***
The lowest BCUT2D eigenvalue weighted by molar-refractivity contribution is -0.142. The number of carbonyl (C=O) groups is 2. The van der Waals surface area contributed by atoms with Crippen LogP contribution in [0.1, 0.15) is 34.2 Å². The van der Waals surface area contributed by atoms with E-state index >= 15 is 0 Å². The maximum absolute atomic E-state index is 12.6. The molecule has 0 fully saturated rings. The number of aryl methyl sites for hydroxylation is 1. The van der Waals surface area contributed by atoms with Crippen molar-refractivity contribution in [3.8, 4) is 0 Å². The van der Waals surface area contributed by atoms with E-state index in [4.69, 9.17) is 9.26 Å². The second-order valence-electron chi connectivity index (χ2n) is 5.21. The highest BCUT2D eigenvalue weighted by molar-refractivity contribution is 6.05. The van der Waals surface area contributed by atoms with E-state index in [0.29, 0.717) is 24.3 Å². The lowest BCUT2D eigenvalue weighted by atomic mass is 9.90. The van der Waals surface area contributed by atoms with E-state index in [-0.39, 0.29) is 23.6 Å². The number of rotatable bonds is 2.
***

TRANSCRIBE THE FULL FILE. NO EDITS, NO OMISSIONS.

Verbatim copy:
The lowest BCUT2D eigenvalue weighted by molar-refractivity contribution is -0.142. The number of carbonyl (C=O) groups is 2. The van der Waals surface area contributed by atoms with Crippen LogP contribution in [0.1, 0.15) is 34.2 Å². The van der Waals surface area contributed by atoms with E-state index >= 15 is 0 Å². The maximum absolute atomic E-state index is 12.6. The molecule has 0 fully saturated rings. The number of aryl methyl sites for hydroxylation is 1. The van der Waals surface area contributed by atoms with Crippen molar-refractivity contribution in [3.8, 4) is 0 Å². The van der Waals surface area contributed by atoms with E-state index in [4.69, 9.17) is 9.26 Å². The second-order valence-electron chi connectivity index (χ2n) is 5.21. The highest BCUT2D eigenvalue weighted by molar-refractivity contribution is 6.05. The van der Waals surface area contributed by atoms with E-state index in [0.29, 0.717) is 24.3 Å². The lowest BCUT2D eigenvalue weighted by atomic mass is 9.90. The van der Waals surface area contributed by atoms with E-state index in [-0.39, 0.29) is 23.6 Å². The number of rotatable bonds is 2.